Wilderness Guidelines And Regulations
CARRY THE 10 ESSENTIALS
Pack the "10 Essentials" and be prepared for minor injuries, sudden weather changes or delays. Always carry and know how to use:
For your care and safety
For the care of the wilderness
The following items or activities are prohibited on the trails and in the backcountry of Mount Rainier National Park:
Any activity which damages or disturbs the resources of Mt. Rainier is prohibited. The following recommendations, which include Leave No Trace principles, will assist you in your efforts to minimize resource damage. You will be rewarded with a memorable wilderness experience, and you will be helping to preserve that opportunity for others in the years to come.
Wilderness Camping Permits are required year-round for camping overnight in any area of the park’s backcountry. Climbing permits are required year-round for any day or overnight travel on glaciers or above 10,000 feet in elevation, including Little Tahoma. The Climbing Permit also serves as the wilderness camping permit for overnight trips. Wilderness Camping Permits are free while a Climbing Permit requires the purchase of an annual Climbing Pass for each member of the party.
The Wilderness Permit System is used to regulate the numbers of people permitted to camp in the wilderness in order to maintain an optimum wilderness experience for those users and to protect fragile wilderness resources. This management system utilizes designated camps and off-trail camping. Designated trailside camps are managed by the number of parties permitted. The three designated camps on climbing routes are managed by the total number of people permitted. Off-trail camping is managed by the number of parties permitted in administrative sub-zones. These subzones are defined as Crosscountry Zones in which the predominate use is by backpackers, and Alpine Zones in which generally only climbing activity occurs. Refer to the map to identify camps, zones and use limits.
Seasons Defined: Summer is defined as May 15th to September 30th and when snow depth is less than two feet outside these dates. Winter is defined as when snow depth is greater than two feet (5 feet at Paradise) between the period of October 1st to May 14th.
Trailside Camping: Most backpackers prefer to use the established designated trailside camps along the park’s trail system. Camping along trails is only permitted at these established camps. All camps have primitive toilet facilities, marked sites, food storage poles (bear poles) for hanging food and garbage, and a nearby water source. A trailside camp has from one to eight improved sites, each of which will accommodate a party of 1-5 people. Individual sites will hold at most 2 tents. Parties requiring space for 3 or more tents must camp in a group site. Many of the trailside camps also have a group site for "group" parties of 6-12 people. These sites will typically hold 3-5 tents.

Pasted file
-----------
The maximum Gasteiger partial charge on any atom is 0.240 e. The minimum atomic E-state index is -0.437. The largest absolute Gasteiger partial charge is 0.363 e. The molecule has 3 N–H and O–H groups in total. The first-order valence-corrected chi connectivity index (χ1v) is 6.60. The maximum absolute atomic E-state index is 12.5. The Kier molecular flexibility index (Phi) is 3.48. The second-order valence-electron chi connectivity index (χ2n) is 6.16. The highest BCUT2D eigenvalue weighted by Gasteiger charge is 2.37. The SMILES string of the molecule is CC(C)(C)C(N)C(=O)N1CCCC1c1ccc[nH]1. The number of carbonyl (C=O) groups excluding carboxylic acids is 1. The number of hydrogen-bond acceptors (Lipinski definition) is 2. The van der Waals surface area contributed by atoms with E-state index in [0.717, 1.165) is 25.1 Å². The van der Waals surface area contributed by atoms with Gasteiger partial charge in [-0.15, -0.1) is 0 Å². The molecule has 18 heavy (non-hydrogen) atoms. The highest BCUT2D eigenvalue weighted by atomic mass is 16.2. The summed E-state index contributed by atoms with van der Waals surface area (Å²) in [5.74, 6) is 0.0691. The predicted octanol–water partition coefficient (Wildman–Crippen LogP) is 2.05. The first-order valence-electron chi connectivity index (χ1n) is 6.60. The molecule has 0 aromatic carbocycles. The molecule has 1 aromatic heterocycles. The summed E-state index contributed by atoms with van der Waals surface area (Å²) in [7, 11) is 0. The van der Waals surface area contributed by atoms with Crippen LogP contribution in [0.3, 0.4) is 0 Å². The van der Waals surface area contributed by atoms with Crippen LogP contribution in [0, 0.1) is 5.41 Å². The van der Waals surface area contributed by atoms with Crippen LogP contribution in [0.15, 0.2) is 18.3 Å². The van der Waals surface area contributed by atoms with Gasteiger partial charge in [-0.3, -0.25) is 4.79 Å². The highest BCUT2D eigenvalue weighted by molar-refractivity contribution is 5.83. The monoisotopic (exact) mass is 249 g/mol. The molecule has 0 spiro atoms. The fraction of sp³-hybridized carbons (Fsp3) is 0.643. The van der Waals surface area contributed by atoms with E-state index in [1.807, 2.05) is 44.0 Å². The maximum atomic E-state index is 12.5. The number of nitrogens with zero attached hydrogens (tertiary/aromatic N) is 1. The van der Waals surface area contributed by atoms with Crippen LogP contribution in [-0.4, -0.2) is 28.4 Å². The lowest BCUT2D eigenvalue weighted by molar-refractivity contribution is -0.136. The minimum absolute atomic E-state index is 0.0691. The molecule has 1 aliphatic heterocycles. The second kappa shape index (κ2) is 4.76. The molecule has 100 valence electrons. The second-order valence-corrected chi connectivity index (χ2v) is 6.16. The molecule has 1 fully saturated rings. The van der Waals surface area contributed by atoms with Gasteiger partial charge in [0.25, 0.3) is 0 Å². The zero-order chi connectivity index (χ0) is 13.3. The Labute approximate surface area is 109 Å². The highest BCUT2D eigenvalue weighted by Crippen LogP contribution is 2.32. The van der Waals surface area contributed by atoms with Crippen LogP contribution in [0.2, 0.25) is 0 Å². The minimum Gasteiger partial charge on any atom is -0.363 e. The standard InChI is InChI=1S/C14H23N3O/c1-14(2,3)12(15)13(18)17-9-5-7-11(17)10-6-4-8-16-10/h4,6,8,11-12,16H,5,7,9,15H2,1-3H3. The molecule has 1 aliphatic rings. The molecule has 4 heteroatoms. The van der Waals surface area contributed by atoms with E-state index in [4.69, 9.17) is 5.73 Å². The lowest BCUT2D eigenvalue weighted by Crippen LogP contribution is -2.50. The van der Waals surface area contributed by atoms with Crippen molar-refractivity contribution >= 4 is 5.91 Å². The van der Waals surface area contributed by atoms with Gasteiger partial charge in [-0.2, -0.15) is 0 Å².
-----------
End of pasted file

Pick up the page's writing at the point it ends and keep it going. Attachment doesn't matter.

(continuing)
Crosscountry Zone Camping: Crosscountry travel and camping is demanding, challenging, and rewarding. These beautiful, pristine areas can be rough and difficult to navigate (especially in poor weather). There are no maintained trails, campsites, or amenities, and water sources can be scarce in late season. Choosing to camp in a crosscountry zone requires a higher level of physical conditioning, knowledge and experience with Leave No Trace camping practices, and sound navigational skills. Crosscountry zone camping also offers an unparalleled opportunity for solitude and can be among the most rewarding experiences hiking has to offer. All crosscountry camping sites must be at least 1/4 mile away from any road or established trail. However, suitable terrain for camping is almost always much farther and may take an additional several hours to locate. Camps must also be at least 100 feet from lakes, streams, and other wetlands. Party size may not exceed 5 people in summer. Choose crosscountry camping only if you are adept with map and compass and are in excellent physical condition for enduring the additional challenge of crosscountry travel. Hikers doing the complete Wonderland Trail are limited to camping in designated camps only—the use of cross-country zones is not permitted.
Alpine Zone Camping: Mountain climbers generally choose to camp on-route on the snow and ice covered areas on the slopes of Mount Rainier itself. Within the alpine zones, there are two high camps on the two most popular climbing routes (Camp Muir and Camp Shurman).
Camping is permitted only on permanent snow or ice or on bare ground areas previously used as a campsite. Do not clear new tent sites or build windbreaks on rocky or snow-free areas. It is permissible to use existing established rock windbreaks. Moving rocks exposes fragile roots of alpine plants and causes the plants to die. Alpine plants depend on the shelter for rocks to survive. Of particular concern is the Muir fellfields on either side of the Muir Snowfield, between Pebble Creek and Anvil Rock.
WILDERNESS CAMPING AND CLIMBING POLICIES:
Follow the directions on the Wilderness Permit page to request a reservation.
LEAVE NO TRACE
When traveling in the wilderness of Mount Rainier National Park and the rest of the Pacific Northwest you should be prepared to Leave No Trace, or only minimal signs of your visit. The National Park Service is a cooperating agency in the Leave No Trace national educational program. Please incorporate the following ideas and practices into your planning and travel in the Northwest's wilderness area.
Plan ahead and Prepare: Obtain a permit if wilderness camping. Know park regulations. Seek information regarding weather, route conditions, restrictions, less traveled routes, etc. Repackage food. Get rid of unnecessary containers, boxes, and bottles and utilize reusable containers or plastic bags. This saves weight and reduces litter for carry-out. Select appropriate equipment that will help you leave no trace. For example, gaiters that protect your feet and boots will allow you to stay on the trail when it's wet or muddy. Lightweight camp stoves, free-standing tents and collapsible water containers allow the flexibility to camp in the most impact-resistant site available. Be unobtrusive, select earth-toned clothing, tents and other materials. Know the area and what to expect.